More random arial shots, more walking-through-the-woods sequences and our party stops with the sunlight dancing across their features. Then an crewman went an held a board in front of them and it suddenly and dramatically got – dark, while ethereal female vocals imply mystery! Wow, great SFX guys… This wonderful and meaningful piece of filmic trickery is somewhat mitigated by the intercut wide shots that clearly show the sun still merrily throwing it’s rays all over them. Freja does her bug eyed thing and imparts the crucial info that the dragon, "is not in it’s lair…". Artemir modestly states that he never thought he’d be the one to have to kill a dragon, but Freja seems mildly skeptical about his talents in this direction. Cue the sequence the dream sequences of Cador’s death and some more Elvish mumbo jumbo from The Last of the Fey Elves and Freja. While they jaw about revealing the future and visions Cador and Artemir get Sogomo and Naga to admit that they and Gareth never actually killed a dragon, but rather found one dead and paraded the head around for the local villagers. In short they are frauds. But they get full points for getting the word ‘tome’ (where they apparently read up on dragon slaying in this text dating from the "time of the druids") into the dialogue. I think I have a stitch from trying to suppress laughter. Next The Last of the Fey Elves and Freja rejoin the princess who asks what was seen in the vision. Freja will tell her nothing but that Cador had better be careful. Through the woods, a trampin’ do we go…
Suddenly, dragon attack! Freja says some funky words at it and promptly collapses. Perhaps she thought it wanted to exchange views on Elvish grammar. Either way the rest of the party draw swords and run behind some bushes. Artemir gives a shout and everyone but the princess jumps out and waves their swords at the air… And at this crucial moment, at the crux of this spectacular scene of people poking the ether without even a smidgeon of dragon in the frame, I must hand over control of this runaway train back to Tars. Why the heck do I end up with the endless yet crucial dialogue scenes and you get the action mate? It’s a cruel, cruel world. On the other hand if I really wanted to fight a dragon this pixelated I’d pull out at a mid 90s RPG for PC. I’ll leave it to Tars to verbalize just how atrocious this thing looks.
Thank you, Iain, now where were we…DRAGON ATTACK!!! CGI Dragon! CGI is probably an overstatement, more like 0.037C. Playstation 1 era graphics Dragon. Forget Playstation 1, this is Atari 2600. I know, I grew up on that system. A puppet on a stick would be more realistic, and would allow the actors to actually interact with something in the same frame. This is our title character. He can’t be less of a personality. Luckily, if you miss one of his few on-camera shots, they repeat them (sometimes at reverse angle!) which can’t possibly be a money-saving device. Now, Asylum films crammed dragons into the movie King of the Lost World (and adaptation of Sir Arthur Conan Doyle’s The Lost World that inexplicably has a giant gorilla on the DVD cover) because the CG artists already had a model of it lying around. I haven’t seen that film, but that was a few years ago, and you’d think that things could have improved a bit. A quick internet search looking for pictures showed that at least that film has some nudity, but there were no close-up shots. Now we know why.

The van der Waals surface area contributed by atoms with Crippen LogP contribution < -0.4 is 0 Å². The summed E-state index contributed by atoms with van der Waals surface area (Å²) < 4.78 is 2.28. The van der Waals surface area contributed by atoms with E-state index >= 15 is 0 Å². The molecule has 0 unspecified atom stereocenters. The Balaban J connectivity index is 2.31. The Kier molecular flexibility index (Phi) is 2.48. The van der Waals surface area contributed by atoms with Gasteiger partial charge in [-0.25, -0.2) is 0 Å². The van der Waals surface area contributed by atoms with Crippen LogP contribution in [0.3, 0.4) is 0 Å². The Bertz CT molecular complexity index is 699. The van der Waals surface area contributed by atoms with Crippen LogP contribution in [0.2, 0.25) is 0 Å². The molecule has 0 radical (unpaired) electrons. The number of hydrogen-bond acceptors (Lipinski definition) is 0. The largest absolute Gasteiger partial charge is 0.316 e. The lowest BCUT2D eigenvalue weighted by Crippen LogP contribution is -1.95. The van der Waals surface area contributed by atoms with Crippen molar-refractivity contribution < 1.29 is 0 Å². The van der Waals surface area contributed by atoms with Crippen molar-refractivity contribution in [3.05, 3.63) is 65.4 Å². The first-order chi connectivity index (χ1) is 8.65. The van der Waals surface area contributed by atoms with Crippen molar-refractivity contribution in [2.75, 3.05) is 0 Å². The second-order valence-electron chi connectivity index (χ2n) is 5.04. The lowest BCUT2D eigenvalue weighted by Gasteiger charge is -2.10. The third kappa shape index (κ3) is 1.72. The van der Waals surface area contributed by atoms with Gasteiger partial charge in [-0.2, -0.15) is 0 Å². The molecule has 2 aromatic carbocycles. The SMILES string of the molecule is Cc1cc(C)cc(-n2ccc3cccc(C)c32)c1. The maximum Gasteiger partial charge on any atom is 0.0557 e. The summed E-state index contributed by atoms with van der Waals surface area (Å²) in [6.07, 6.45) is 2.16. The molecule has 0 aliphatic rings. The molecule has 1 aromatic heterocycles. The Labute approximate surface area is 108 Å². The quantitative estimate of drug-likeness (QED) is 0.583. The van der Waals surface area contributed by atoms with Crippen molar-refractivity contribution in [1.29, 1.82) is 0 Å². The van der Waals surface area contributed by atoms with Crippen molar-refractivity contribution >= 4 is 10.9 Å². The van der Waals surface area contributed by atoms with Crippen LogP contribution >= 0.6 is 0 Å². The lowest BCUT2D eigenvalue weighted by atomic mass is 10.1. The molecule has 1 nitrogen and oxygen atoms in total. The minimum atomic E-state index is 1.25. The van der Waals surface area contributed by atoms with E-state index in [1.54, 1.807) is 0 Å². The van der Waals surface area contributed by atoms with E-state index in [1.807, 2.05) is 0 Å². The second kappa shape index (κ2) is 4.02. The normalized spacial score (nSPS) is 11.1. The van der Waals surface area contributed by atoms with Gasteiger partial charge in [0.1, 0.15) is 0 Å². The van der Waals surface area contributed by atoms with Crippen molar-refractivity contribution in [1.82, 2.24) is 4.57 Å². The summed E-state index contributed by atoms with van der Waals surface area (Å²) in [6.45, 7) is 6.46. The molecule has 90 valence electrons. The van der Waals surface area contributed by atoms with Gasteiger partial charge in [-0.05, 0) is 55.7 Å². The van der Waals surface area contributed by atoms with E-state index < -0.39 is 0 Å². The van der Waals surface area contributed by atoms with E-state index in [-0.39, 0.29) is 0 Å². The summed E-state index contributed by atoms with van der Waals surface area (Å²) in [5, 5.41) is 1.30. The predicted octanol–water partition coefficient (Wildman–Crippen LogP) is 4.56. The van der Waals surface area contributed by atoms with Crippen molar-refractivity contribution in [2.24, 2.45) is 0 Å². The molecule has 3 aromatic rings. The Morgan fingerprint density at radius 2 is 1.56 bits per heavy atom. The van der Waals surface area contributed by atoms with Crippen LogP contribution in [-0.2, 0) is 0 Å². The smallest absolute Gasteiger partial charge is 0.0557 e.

So Dragon‘s Dragon sucks. Artemir and Cador run distraction while Naga and Sigomo attack. Naga and Sigomo are knocked aside by the dragon in a few seconds, and Sigomo has a log fall on him. He’s trapped, and Naga fails to free him, thus Sigomo becomes Dragon Din-Din. Naga is horrified, her normally intense facial expressions exploding in the tensest face ever put to film. If anyone was truly feeling the emotions her character was portraying at that second their face would rip itself apart. Freja blast the dragon with magic, and Artemir gets off his pompous butt and manages to nick the dragon’s tail, and the menacing dragon that terrifies the forest flees. Freja explains they must keep going after the dragon while it is weak from her magic blast and Freja herself is rendered weak, because they are connected and all that.
So they must now chase after the dragon, and Artemir tells Cador not to go, as someone must tell the king if they all die. Though if they all die, the kingdom will get overrun by dark elves and the king’s head will probably be on a pike, so he won’t be caring that his daughter ran off to die in the forest. Cador refuses to stay behind, saying his destiny is leading him there. That’s exciting and all, but the real excitement is when Freja gives the Princess a stick. Wooooo! Okay, it’s a magic stick, but the movie tries to trick us into not knowing that it’s a magic stick, due to our volume of knowledge that necromancers often give passing princesses sticks to ward off bats. So we got a magic stick. Also, as an aside, Freja mentions she’s the Princess’s mom, and that the Princess has magic dragon powers, and both Freja and the King will die when the dragon dies. Wait, WHAT??? This is way out of left field. Now the Princess must essentially kill her father and newfound mother. As a quick aside, I wondered that if Freja and the King both were killed, would the Dragon just die”? Because that would be a heck of a lot easier. Or maybe we could kill Gareth. Not for any reason other than to kill him.